Table Elements
The <TABLE></TABLE> tag defines a table in HTML (use the BORDER= attribute to specify border thickness).
<CAPTION> defines a caption for the title of the table; the default position is top-center, but the attribute ALIGN=BOTTOM will position the caption below the table. An end tag is required for CAPTION.
<TR> specifies a table row within a table (rows are horizontal); you may specify the default attributes for the entire row (see Table Attributes). An end tag </TR> is required for TR.
<TH> defines a table header cell; the text in this cell is bold and centered by default; table header cells can contain other attributes (see Table Attributes for more information). An end tag </TH> is required for TH.
<TH> defines a table data cell; the text in this cell is aligned left and centered vertically by default; table data cells can contain other attributes (see Table Attributes for more information). An end tag </TD> is required for TD.

Table Attributes
ALIGN (LEFT, RIGHT, or CENTER values): the horizontal alignment of a cell.
VALIGN (TOP, MIDDLE, or BOTTOM values): the vertical alignment of a cell.
COLSPAN=n specifies the number (n) of columns a cell spans.
ROWSPAN=n specifies the number (n) of rows a cell spans.
NOWRAP turns off word wrapping within a cell.

Tables with Images
Use a table with no borders <TABLE BORDER="0"> to create the appearance of one image with multiple images; interesting displays can also be created by using table borders.

Code Example        Browser Output

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Forms allow you to structure input from the user, such as customer response...such feedback is not only necessary for e-commerce (companies that also do business on the Internet through Web sites), but being interactive is and always has been one of the most crucial aspects of the Internet: Never underestimate the importance of allowing your visitors the opportunity to submit comments, suggestions, etc. After all, even if you have a storefront location and provide visitors of your Web site with such address and phone number--that assumes that you instead wish for them to visit your physical location or call you. Just as someone who is on the phone with customer service or actually frequents a place of business does not want to be told to go to the company's Web site for further assistance (Hello--they are talking to you now!), you do not necessarily want to direct your visitors away from your site by pushing other contact information. Instead, (since they are trafficking your Web pages) offer a way for users to fill out a form and submit all information in a standard (everyone has filled out forms that ask for name, address, and phone info, so follow conventions when designing such forms) format. Even if your site is not for business, having forms indicates the sincerity and professionalism (knowledge) of what you do.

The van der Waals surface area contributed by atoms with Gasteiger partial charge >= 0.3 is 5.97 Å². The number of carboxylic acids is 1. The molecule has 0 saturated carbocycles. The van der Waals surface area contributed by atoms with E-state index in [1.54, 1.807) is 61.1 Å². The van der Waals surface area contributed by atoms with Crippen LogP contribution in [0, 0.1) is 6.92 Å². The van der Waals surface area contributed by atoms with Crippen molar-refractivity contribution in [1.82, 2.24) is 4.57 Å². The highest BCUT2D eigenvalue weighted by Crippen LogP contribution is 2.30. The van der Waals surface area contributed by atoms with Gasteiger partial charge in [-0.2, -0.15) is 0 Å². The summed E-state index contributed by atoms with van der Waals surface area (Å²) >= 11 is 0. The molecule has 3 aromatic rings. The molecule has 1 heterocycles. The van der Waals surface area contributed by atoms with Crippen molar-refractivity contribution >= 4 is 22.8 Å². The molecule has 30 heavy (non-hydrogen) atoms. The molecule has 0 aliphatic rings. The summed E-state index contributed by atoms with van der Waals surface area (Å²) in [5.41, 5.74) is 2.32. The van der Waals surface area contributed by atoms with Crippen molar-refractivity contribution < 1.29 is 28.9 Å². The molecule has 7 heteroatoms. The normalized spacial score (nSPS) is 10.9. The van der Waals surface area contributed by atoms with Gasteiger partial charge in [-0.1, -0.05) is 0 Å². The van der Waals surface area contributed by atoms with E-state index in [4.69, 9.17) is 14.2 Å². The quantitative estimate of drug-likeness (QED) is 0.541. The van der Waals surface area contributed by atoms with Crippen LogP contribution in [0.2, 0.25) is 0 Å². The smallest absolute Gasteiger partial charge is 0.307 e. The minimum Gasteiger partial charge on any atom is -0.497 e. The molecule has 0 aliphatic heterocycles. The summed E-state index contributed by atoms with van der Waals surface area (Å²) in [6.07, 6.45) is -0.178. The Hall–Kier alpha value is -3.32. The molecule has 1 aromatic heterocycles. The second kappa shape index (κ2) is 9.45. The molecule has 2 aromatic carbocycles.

Constructing a form is a two-part process:

  1. The form must be created within your HTML document.
  2. A program (usually C, Unix or Perl) must be created; this program is called CGI (Common Gateway Interface); CGI receives the data from your form and implements the action specified within the program.

Note: Most companies that offer Web site hosting (the business you upload all such Web pages and associated files to be stored on a server) usually have pre-formatted CGI scripts, so that you do not have to learn Perl. Search their Web site (or contact them if you are paying for their services) to learn which CGI scripts they have that will suit your needs for forms...essentially, these scripts are necessary once a user clicks your 'Submit' button so that all info entered in the form you created in HTML is processed and can therefore be submitted to say, your designated e-mail address in a pre-defined format based on the design of your form.

The syntax for creating forms consists of 3 distinct elements between the <FORM></FORM> tags:

  1. INPUT elements are the basis for various button types and text inputs.
    • Text: single line text box:
    • Radio: a group of buttons in which only one may be chosen.
    • Checkbox: a box (or many boxes) that can be checked or unchecked (numerous boxes can be checked).